He strode toward her, reached down, grabbed her arm, and gently lifted her. That was very, very real—his hold on her, the warmth and strength of his fingers and calloused palm.
“Why didn’t you take a break, Fleur?” he drawled. The man spoke as if he had lived his whole life in the Badlands, on the Sioux reservation.
She wouldn’t answer him. There was no use talking to something provoked by running too hard. This was just in her mind. This was just in her mind. This was...
He shook his head slowly and guided her out of the cave. Although Fleur couldn’t see it, the sun felt calming, comforting, and no longer too hot.
“Baby girl, don’t you remember your grandma telling you running too long with no food would give you a vision?”
She breathed out a puff of relief. “That’s proof then. I’m just hallucinating. That’s all.”
Then, he really laughed. He laughed so hard he had to tilt his head back. “You wish, little girl.”
She tried to step away from him, but he held her firm.
“This can’t be real. This can’t be real. This can’t be—”
“Oh, but this
be real. This can be real. This can be real.” He mimicked her chanting. “Do those mantras really work? I mean, really? If you say it enough, it will come true? Is that what you think?”
As if he’d found a gigantic needle to pop through her skin, she felt as though she was billowing away from her corporal form.
“D-don’t—” was all she could offer to defend herself.
His face went dark. His grip tightened around her arms. The planes of his cheeks tensed and the parenthesis lines around his mouth whitened.
Suddenly his grip shifted, softened incredibly. In the span of a heartbeat, she was suddenly in his lap while he cradled her as if she were child with a skinned knee, caressing her hair from her face. Oddly, she felt consoled, but even that was too unsettling for her to wrap her head around. Rattled, she tried to pull away, push against him. He let her sit up and away from his lap, but still held her arms.
“You have Lakota blood in you,” he whispered, his eyes turned miserably sad. “You are my family. I cannot stand idly by while you are a shell of who you could be.”
She shook her head. Confusion coursed through her, making everything blurry and hurt, because she did feel something familiar about him. Familial. But the words he’d said felt like nails that kept hitting her too tender skin over and over again. She was bleeding interiorly. Maybe exteriorly too.
“This is for your own good, Fleur.”
“What?” she finally seemed to have the capacity to ask.
He looked up as two long shadows drew near. They were women. Beautiful, glowing-like-gold women with glittering turquoise eyes.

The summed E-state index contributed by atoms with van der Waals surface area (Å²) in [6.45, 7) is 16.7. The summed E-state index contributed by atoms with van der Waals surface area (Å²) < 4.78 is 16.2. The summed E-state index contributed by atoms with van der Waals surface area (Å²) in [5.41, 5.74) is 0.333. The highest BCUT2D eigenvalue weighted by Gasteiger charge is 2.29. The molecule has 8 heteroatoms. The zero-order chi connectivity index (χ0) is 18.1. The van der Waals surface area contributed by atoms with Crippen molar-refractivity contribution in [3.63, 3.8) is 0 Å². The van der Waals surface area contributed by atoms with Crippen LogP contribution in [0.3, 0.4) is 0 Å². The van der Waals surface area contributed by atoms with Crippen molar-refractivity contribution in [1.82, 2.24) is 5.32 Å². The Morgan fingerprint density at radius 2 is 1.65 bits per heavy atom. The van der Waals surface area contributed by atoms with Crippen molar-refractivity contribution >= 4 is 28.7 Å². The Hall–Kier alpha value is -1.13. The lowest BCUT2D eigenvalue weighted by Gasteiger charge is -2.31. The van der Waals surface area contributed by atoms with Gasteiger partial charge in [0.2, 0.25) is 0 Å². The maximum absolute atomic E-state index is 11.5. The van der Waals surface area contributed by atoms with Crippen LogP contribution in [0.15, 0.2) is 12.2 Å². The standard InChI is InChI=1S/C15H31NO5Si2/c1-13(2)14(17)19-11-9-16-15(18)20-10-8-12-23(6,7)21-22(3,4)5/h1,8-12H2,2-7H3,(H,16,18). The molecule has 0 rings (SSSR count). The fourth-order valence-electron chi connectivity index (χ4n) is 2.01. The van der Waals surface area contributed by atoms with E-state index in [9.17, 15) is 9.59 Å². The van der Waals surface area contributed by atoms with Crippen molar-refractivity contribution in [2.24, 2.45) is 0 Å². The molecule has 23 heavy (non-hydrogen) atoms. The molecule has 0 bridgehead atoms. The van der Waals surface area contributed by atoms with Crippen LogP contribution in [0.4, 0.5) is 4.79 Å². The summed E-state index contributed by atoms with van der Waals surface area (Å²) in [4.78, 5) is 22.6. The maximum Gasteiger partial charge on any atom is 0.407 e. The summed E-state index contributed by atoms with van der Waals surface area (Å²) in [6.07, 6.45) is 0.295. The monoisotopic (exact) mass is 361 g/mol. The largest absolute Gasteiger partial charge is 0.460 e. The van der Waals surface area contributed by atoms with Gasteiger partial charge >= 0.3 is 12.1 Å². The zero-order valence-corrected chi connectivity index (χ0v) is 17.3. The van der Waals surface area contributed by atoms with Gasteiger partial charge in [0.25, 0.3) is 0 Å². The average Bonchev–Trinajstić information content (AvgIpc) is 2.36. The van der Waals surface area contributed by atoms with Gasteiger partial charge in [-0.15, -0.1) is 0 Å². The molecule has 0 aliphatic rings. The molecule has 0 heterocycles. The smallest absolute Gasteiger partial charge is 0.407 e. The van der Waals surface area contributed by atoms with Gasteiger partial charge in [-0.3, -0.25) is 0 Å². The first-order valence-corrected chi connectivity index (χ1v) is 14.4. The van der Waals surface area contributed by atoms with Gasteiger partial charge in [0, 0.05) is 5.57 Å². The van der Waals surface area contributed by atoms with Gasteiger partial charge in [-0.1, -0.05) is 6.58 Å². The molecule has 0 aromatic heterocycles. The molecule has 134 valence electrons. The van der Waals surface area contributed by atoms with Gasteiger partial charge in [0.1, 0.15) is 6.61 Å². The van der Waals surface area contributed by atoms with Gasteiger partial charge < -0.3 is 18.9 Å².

Recognition flashed through Fleur as she noted their gold running suits. They no longer wore their matching hats and larger-than-life sunglasses, but they were the twin-like women who’d sat under a giant umbrella by the side of a road as if that was a natural vacation destination. Not a beach, but the side of a nearly desolate thoroughfare. Fleur struggled to stand to run away from the man, from the strange women, from the moment. In her attempt to flee, she caught the gaze of the coyote still on top of the man’s head. Something in her snapped back in time to her grandmother warning her about, Coyote, the trickster god. The man, the god, not the pelted canine, reached out for her easily enough as if she weren’t fighting with every last ounce of her strength, and with tender but calloused hands he drew her closer to him.
He gazed deeply into her eyes. “I’ve had enough, Fleur. I want so much more for you.” Clearing his throat the way men do to counter a cry, he looked at the two women, then he slowly nodded.
“We’re giving you a
,” one of the women spoke in a hushed tone. “You’ll stay here, in the Highlands, but go back a long time ago.”
“What?” Anger surfaced for not having enough wits to ask anything other than that one useless word. But she was far too freaked to figure out many other questions. And through it all she heard...she heard a heart beat. Her own, or maybe the trickster god across from her, holding her still in the wet sand, she didn’t know. But she heard it.
“I want so much more for you,” he repeated.
“What?” Fleur heard her own voice, sounding small, almost child-like.